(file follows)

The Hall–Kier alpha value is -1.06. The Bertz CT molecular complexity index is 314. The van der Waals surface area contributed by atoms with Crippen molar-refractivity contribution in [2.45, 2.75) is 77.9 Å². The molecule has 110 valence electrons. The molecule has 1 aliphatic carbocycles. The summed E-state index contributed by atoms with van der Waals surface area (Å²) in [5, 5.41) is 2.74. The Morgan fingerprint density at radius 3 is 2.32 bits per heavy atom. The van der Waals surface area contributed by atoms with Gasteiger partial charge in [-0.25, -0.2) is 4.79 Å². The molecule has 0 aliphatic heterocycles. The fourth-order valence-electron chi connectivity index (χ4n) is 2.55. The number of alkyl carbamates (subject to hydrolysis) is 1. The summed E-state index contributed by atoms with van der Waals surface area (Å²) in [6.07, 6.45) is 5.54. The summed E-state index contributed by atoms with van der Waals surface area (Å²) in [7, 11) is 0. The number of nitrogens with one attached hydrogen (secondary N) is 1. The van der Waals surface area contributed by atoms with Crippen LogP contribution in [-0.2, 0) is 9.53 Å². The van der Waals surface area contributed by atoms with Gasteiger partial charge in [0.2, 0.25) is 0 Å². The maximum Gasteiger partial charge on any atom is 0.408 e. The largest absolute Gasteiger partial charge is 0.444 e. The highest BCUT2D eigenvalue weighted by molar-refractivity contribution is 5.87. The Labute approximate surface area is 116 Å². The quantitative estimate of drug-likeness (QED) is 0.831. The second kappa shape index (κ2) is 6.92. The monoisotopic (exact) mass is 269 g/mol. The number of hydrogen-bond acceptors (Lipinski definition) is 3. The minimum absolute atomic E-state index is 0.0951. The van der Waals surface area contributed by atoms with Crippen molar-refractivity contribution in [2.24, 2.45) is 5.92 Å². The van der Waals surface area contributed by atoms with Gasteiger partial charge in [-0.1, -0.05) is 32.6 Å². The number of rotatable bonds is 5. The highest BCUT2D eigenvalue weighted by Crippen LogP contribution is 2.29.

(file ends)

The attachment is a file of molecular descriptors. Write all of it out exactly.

The Hall–Kier alpha value is -1.06. The Bertz CT molecular complexity index is 314. The van der Waals surface area contributed by atoms with Crippen molar-refractivity contribution in [2.45, 2.75) is 77.9 Å². The molecule has 110 valence electrons. The molecule has 1 aliphatic carbocycles. The summed E-state index contributed by atoms with van der Waals surface area (Å²) in [5, 5.41) is 2.74. The Morgan fingerprint density at radius 3 is 2.32 bits per heavy atom. The van der Waals surface area contributed by atoms with Gasteiger partial charge in [-0.25, -0.2) is 4.79 Å². The molecule has 0 aliphatic heterocycles. The fourth-order valence-electron chi connectivity index (χ4n) is 2.55. The number of alkyl carbamates (subject to hydrolysis) is 1. The summed E-state index contributed by atoms with van der Waals surface area (Å²) in [6.07, 6.45) is 5.54. The summed E-state index contributed by atoms with van der Waals surface area (Å²) in [7, 11) is 0. The number of nitrogens with one attached hydrogen (secondary N) is 1. The van der Waals surface area contributed by atoms with Crippen LogP contribution in [-0.2, 0) is 9.53 Å². The van der Waals surface area contributed by atoms with Gasteiger partial charge in [0.2, 0.25) is 0 Å². The maximum Gasteiger partial charge on any atom is 0.408 e. The largest absolute Gasteiger partial charge is 0.444 e. The highest BCUT2D eigenvalue weighted by molar-refractivity contribution is 5.87. The Labute approximate surface area is 116 Å². The quantitative estimate of drug-likeness (QED) is 0.831. The second kappa shape index (κ2) is 6.92. The monoisotopic (exact) mass is 269 g/mol. The number of hydrogen-bond acceptors (Lipinski definition) is 3. The minimum absolute atomic E-state index is 0.0951. The van der Waals surface area contributed by atoms with Crippen molar-refractivity contribution in [2.24, 2.45) is 5.92 Å². The van der Waals surface area contributed by atoms with Gasteiger partial charge in [-0.1, -0.05) is 32.6 Å². The number of rotatable bonds is 5. The highest BCUT2D eigenvalue weighted by Crippen LogP contribution is 2.29.